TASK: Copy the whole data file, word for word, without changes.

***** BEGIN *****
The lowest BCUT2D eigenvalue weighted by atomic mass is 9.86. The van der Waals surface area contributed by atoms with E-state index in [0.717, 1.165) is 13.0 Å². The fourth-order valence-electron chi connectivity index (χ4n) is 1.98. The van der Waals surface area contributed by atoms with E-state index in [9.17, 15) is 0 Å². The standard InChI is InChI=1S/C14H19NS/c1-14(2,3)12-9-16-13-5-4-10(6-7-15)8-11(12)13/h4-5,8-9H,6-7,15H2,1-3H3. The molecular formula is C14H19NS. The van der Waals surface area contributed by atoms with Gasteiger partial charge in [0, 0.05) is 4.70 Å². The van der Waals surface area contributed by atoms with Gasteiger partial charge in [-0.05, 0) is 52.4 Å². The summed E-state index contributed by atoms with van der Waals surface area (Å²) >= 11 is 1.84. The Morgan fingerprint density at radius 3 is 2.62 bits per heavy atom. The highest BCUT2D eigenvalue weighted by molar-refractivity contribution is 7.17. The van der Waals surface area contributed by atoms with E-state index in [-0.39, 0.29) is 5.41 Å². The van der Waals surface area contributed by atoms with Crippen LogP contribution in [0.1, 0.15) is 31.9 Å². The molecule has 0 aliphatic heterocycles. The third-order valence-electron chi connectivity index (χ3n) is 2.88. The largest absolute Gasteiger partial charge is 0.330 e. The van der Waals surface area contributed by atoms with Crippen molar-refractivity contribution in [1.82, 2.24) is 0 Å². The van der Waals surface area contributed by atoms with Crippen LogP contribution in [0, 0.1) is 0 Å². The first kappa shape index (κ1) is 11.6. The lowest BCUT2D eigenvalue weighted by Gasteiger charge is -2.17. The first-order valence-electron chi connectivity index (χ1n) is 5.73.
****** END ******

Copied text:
The lowest BCUT2D eigenvalue weighted by atomic mass is 9.86. The van der Waals surface area contributed by atoms with E-state index in [0.717, 1.165) is 13.0 Å². The fourth-order valence-electron chi connectivity index (χ4n) is 1.98. The van der Waals surface area contributed by atoms with E-state index in [9.17, 15) is 0 Å². The standard InChI is InChI=1S/C14H19NS/c1-14(2,3)12-9-16-13-5-4-10(6-7-15)8-11(12)13/h4-5,8-9H,6-7,15H2,1-3H3. The molecular formula is C14H19NS. The van der Waals surface area contributed by atoms with Gasteiger partial charge in [0, 0.05) is 4.70 Å². The van der Waals surface area contributed by atoms with Gasteiger partial charge in [-0.05, 0) is 52.4 Å². The summed E-state index contributed by atoms with van der Waals surface area (Å²) >= 11 is 1.84. The Morgan fingerprint density at radius 3 is 2.62 bits per heavy atom. The highest BCUT2D eigenvalue weighted by molar-refractivity contribution is 7.17. The van der Waals surface area contributed by atoms with E-state index in [-0.39, 0.29) is 5.41 Å². The van der Waals surface area contributed by atoms with Crippen LogP contribution in [0.1, 0.15) is 31.9 Å². The molecule has 0 aliphatic heterocycles. The third-order valence-electron chi connectivity index (χ3n) is 2.88. The largest absolute Gasteiger partial charge is 0.330 e. The van der Waals surface area contributed by atoms with Crippen molar-refractivity contribution in [1.82, 2.24) is 0 Å². The van der Waals surface area contributed by atoms with Crippen LogP contribution in [0, 0.1) is 0 Å². The first kappa shape index (κ1) is 11.6. The lowest BCUT2D eigenvalue weighted by Gasteiger charge is -2.17. The first-order valence-electron chi connectivity index (χ1n) is 5.73.